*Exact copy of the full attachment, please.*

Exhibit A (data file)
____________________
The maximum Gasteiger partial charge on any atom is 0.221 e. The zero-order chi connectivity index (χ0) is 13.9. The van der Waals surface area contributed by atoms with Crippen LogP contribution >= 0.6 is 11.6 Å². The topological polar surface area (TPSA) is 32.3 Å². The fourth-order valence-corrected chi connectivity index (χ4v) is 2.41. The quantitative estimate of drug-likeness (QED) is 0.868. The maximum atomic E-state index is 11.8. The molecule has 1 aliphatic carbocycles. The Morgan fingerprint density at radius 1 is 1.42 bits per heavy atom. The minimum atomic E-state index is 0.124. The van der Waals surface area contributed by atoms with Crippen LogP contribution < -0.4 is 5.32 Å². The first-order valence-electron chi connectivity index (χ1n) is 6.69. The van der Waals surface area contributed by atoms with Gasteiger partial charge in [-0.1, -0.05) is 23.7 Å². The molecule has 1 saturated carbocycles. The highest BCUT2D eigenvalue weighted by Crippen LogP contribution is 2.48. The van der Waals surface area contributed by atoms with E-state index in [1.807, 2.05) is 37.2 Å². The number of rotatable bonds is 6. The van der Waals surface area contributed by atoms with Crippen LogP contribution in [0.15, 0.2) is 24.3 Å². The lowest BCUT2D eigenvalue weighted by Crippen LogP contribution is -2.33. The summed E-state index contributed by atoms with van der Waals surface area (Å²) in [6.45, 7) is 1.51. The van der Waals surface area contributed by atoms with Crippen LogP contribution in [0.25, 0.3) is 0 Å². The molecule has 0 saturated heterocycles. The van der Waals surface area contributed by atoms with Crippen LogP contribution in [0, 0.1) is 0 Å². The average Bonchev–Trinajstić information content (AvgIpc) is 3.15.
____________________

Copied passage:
The maximum Gasteiger partial charge on any atom is 0.221 e. The zero-order chi connectivity index (χ0) is 13.9. The van der Waals surface area contributed by atoms with Crippen LogP contribution >= 0.6 is 11.6 Å². The topological polar surface area (TPSA) is 32.3 Å². The fourth-order valence-corrected chi connectivity index (χ4v) is 2.41. The quantitative estimate of drug-likeness (QED) is 0.868. The maximum atomic E-state index is 11.8. The molecule has 1 aliphatic carbocycles. The Morgan fingerprint density at radius 1 is 1.42 bits per heavy atom. The minimum atomic E-state index is 0.124. The van der Waals surface area contributed by atoms with Crippen LogP contribution < -0.4 is 5.32 Å². The first-order valence-electron chi connectivity index (χ1n) is 6.69. The van der Waals surface area contributed by atoms with Gasteiger partial charge in [-0.1, -0.05) is 23.7 Å². The molecule has 1 saturated carbocycles. The highest BCUT2D eigenvalue weighted by Crippen LogP contribution is 2.48. The van der Waals surface area contributed by atoms with E-state index in [1.807, 2.05) is 37.2 Å². The number of rotatable bonds is 6. The van der Waals surface area contributed by atoms with Crippen LogP contribution in [0.15, 0.2) is 24.3 Å². The lowest BCUT2D eigenvalue weighted by Crippen LogP contribution is -2.33. The summed E-state index contributed by atoms with van der Waals surface area (Å²) in [6.45, 7) is 1.51. The van der Waals surface area contributed by atoms with Crippen LogP contribution in [0.25, 0.3) is 0 Å². The molecule has 0 saturated heterocycles. The van der Waals surface area contributed by atoms with Crippen LogP contribution in [0, 0.1) is 0 Å². The average Bonchev–Trinajstić information content (AvgIpc) is 3.15.